Thursday, 24 March 2011
National Broadband Network Companies Bill 2010; Telecommunications Legislation Amendment (National Broadband Network Measures — Access Arrangements) Bill 2011
and the opposition and all parties, as Senator Xenophon does in a very dutiful way, to ensure that he is satisfied with the legislation as it progresses through the parliament. But the questions that the opposition have been asking the minister have not pertained to whether he is assisting crossbenchers or whether he is looking at crossbench amendments; they have pertained to whether the government are drafting further amendments of their own, whether the government are actually developing amendments of their own.
And it is quite clear from his obfuscation, from his failure to tell us whether what we have before us is, from the government’s perspective at this point in time, the complete set of amendments without further ones that he knows are already being prepared, already being drafted. It is quite clear that the government is trying to work on further ways to fix up its flawed legislation, to fix up the mistakes it made when it first drafted this legislation and brought it into the House in November last year, to fix up the mistakes it made when it brought back the legislation into the House this year and passed it through the House, to fix up the mistakes it made after it began the debate in this chamber on Monday and then realised that it could not go ahead with what it had before it—and to fix up the mistakes that it has no doubt made in the two bundles of amendments totalling 28 pages that we have already.
No doubt there are many mistakes that still need to be fixed up, and that is why the opposition has serious concerns about what you are doing here. That is why we want to make sure that you are held to some account on this and that there is thorough scrutiny. Thorough scrutiny, frankly, is not provided by us spending endless hour upon hour upon hour in here debating this. It is not what I would want to be doing. I am sure it is not what the minister wants to be doing or what anybody else wants to be doing. Thorough scrutiny can be had by giving a little breathing space, by ensuring that we step back from this debate to some extent and that we have a couple of days and an opportunity for everyone who has an interest in this to give decent analysis to the hundreds of amendments the government has proposed—ensuring that we have that breathing space so that everyone can consider it.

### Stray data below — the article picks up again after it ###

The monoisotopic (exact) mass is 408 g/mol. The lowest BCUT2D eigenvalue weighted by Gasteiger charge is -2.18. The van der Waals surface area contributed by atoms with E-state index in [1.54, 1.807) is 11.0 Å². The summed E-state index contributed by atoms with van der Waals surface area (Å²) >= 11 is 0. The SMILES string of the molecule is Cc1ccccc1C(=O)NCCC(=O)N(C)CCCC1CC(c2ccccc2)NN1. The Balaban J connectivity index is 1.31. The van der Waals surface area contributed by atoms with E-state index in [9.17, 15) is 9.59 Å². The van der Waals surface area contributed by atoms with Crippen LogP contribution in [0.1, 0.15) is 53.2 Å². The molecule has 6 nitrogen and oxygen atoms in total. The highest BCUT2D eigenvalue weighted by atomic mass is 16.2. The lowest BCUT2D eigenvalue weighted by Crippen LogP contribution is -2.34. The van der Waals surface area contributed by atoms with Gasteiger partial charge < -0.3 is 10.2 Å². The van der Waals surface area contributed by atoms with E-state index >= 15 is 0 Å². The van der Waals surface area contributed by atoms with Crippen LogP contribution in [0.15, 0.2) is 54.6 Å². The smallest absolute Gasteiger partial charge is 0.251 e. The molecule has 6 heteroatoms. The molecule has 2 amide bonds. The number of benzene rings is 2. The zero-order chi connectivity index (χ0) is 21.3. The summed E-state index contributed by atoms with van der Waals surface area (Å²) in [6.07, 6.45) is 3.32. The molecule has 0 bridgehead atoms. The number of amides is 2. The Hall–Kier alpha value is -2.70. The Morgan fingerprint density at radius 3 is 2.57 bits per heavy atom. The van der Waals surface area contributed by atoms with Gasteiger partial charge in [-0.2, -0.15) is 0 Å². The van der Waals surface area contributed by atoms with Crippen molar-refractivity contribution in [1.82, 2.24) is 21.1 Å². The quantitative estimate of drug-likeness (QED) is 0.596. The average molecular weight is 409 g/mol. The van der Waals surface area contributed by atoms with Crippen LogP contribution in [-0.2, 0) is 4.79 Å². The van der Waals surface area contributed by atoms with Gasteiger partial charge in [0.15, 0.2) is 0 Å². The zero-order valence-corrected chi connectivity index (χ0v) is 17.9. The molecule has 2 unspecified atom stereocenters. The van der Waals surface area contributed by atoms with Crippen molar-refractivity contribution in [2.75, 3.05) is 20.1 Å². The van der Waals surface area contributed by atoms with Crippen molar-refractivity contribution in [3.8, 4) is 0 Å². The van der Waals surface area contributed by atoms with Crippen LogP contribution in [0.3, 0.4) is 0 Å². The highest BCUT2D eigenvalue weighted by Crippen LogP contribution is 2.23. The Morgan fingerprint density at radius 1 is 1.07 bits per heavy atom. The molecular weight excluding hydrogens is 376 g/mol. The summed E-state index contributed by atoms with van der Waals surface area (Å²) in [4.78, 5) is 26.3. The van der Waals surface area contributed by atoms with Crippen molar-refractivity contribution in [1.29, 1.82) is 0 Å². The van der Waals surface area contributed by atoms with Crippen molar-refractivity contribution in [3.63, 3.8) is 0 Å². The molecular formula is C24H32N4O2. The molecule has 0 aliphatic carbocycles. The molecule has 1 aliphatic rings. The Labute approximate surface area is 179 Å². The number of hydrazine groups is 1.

In an ideal world, the minister would have had these amendments ready to roll on Monday, in which case we would have had easily a couple of days to give them the consideration they deserve. We could have had the time in that window to talk to stakeholders, to make sure that everyone was comfortable that the amendments you are proposing are going to do the job that you say they will do. But, no, you were not ready on Monday—and that is not Senator Xenophon’s fault; it is not Senator Ludlam’s fault; it is not the opposition’s fault. The only blame for the fact that this debate has not progressed further this week is on your shoulders, Minister, and the shoulders of the government for not being ready to debate it when you said you were going to.
You had it listed first up on Monday morning. We all came in ready and rearing to go. We were there, happy to debate straight on from there. I was expecting to be clearing the diary for Monday and clearing the diary for Tuesday as we progressively went through it. Had you proposed amendments of such substance as these, perhaps we would have sought an adjournment of the debate for a day or two so that everyone could go away and consider them. But, no, you were not ready. You did not do any of those things. Instead, of course, it was last night that these amendments were dropped on the table. It was late yesterday that these amendments were dropped on the table.